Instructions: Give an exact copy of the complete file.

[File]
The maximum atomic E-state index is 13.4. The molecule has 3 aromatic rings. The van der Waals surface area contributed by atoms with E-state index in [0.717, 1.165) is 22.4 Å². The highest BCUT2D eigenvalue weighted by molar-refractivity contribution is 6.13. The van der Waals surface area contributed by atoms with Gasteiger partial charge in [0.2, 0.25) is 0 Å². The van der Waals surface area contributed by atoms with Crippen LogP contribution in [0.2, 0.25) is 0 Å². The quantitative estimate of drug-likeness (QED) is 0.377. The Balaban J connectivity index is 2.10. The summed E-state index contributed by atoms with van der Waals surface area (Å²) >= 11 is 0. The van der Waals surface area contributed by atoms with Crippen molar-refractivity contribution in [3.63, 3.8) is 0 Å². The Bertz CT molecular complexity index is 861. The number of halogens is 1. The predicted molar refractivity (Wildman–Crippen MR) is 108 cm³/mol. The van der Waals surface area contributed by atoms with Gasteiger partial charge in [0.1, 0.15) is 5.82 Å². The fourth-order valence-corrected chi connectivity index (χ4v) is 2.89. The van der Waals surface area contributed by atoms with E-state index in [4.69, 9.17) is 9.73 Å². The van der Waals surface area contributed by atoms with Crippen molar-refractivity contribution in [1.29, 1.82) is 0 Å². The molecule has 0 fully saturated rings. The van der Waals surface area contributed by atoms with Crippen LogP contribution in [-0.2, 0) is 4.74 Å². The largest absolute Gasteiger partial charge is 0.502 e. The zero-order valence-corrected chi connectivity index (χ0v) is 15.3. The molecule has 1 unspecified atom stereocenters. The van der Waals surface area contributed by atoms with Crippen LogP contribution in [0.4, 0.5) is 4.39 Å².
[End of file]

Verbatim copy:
The maximum atomic E-state index is 13.4. The molecule has 3 aromatic rings. The van der Waals surface area contributed by atoms with E-state index in [0.717, 1.165) is 22.4 Å². The highest BCUT2D eigenvalue weighted by molar-refractivity contribution is 6.13. The van der Waals surface area contributed by atoms with Gasteiger partial charge in [0.2, 0.25) is 0 Å². The van der Waals surface area contributed by atoms with Crippen LogP contribution in [0.2, 0.25) is 0 Å². The quantitative estimate of drug-likeness (QED) is 0.377. The Balaban J connectivity index is 2.10. The summed E-state index contributed by atoms with van der Waals surface area (Å²) >= 11 is 0. The van der Waals surface area contributed by atoms with Crippen molar-refractivity contribution in [3.63, 3.8) is 0 Å². The Bertz CT molecular complexity index is 861. The number of halogens is 1. The predicted molar refractivity (Wildman–Crippen MR) is 108 cm³/mol. The van der Waals surface area contributed by atoms with Gasteiger partial charge in [0.1, 0.15) is 5.82 Å². The fourth-order valence-corrected chi connectivity index (χ4v) is 2.89. The van der Waals surface area contributed by atoms with E-state index in [4.69, 9.17) is 9.73 Å². The van der Waals surface area contributed by atoms with Crippen molar-refractivity contribution in [1.29, 1.82) is 0 Å². The molecule has 0 fully saturated rings. The van der Waals surface area contributed by atoms with Crippen LogP contribution in [-0.2, 0) is 4.74 Å². The largest absolute Gasteiger partial charge is 0.502 e. The zero-order valence-corrected chi connectivity index (χ0v) is 15.3. The molecule has 1 unspecified atom stereocenters. The van der Waals surface area contributed by atoms with Crippen LogP contribution in [0.4, 0.5) is 4.39 Å².